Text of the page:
Can exposing yourself to a light bulb cause damage to your skin and even set the stage for life-threatening melanoma?
The answer appears to be: quite possibly, if the light bulb in question is one of those new energy-efficient spiral-shaped compact fluorescent ones now being used by millions of households in keeping with a government-mandated phaseout of traditional incandescent bulbs.
Since the mass marketing of compact fluorescent lights (CFLs) began a few years ago, both in the US and abroad, some people have complained of developing skin problems – including unsightly rashes – after making the switch. Experts in the field attributed such problems to the propensity of CFLs to give off excessive amounts of toxic light in the form ofUV radiation, which is emitted by the mercury vapors they contain, and which are especially apt to affect individuals suffering from skin sensitivities or ailments such as lupus.
While UV rays should be neutralized by a phosphor coating on the inside of the bulb, the twisting of CFLs often causes that coating to crack and the UV radiation to escape. In fact, a “random sampling” conducted by by the British government , as reported by Canadian broadcast journalists last year, found that one in five of these bulbs could expose users to “unusual levels of UV light.”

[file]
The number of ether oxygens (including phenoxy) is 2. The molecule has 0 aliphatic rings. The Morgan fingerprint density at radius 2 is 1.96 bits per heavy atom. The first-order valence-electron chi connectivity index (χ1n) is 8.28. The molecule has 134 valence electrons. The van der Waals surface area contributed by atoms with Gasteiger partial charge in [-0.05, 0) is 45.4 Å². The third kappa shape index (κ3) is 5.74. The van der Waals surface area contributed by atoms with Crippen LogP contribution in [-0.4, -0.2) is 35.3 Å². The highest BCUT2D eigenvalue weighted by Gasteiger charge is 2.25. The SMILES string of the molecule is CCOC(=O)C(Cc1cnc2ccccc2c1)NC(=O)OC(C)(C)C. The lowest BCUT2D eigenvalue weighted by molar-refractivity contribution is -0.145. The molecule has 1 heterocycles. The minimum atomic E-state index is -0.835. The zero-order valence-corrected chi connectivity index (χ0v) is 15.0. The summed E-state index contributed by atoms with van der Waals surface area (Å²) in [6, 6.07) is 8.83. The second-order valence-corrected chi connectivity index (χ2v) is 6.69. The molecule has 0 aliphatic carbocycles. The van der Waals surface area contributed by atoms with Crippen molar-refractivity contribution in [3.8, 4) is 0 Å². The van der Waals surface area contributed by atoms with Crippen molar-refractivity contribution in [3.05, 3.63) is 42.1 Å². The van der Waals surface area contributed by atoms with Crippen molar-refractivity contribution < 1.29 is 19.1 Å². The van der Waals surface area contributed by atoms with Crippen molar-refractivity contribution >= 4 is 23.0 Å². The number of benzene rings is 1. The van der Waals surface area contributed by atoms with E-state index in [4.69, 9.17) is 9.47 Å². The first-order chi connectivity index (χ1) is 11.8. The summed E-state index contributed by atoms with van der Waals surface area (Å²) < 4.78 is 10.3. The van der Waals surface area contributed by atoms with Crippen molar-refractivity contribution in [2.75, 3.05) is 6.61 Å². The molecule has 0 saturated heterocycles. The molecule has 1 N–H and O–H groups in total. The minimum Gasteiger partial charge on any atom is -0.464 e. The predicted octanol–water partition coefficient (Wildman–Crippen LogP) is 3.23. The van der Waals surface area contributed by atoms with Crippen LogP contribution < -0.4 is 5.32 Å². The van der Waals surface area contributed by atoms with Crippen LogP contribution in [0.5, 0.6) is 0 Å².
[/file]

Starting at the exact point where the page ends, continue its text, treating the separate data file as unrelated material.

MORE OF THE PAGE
But even more alarming findings came from a study performed in 2012 by a team of researchers from New York’s Stony Brook University on the potential impact of healthy human skin tissue being exposed to ultraviolet rays emitted from CFL bulbs, which was funded by the National Science Foundation and published in the Journal of Photochemistry and Photobiology.
“Our study revealed that the response of healthy skin cells to UV emitted from CFL bulbs is consistent with damage from ultraviolet radiation,” said the leader of the study, Professor Miriam Professor Rafailovich, Ph.D. “Skin cell damage was further enhanced when low dosages of TiO2 nanoparticles (found in personal care products normally used for UV absorption ) were introduced to the skin cells prior to exposure.” Rafailovich added that incandescent light of the same intensity had no effect on healthy skin cells, with or without the presence of TiO2.
In an article entitled, “A Surprising Melanoma Risk,” the online newsletter Complementary Prescriptions notes that “(t)he study found that the UV rays from the bulbs are so strong that they can burn skin cells—damaging skin in a way that may raise the risk of skin cancers such as melanoma.”
Fortunately, there is now another lighting option on the market that’s even more energy efficient than CFLs without posing a UV radiation hazard.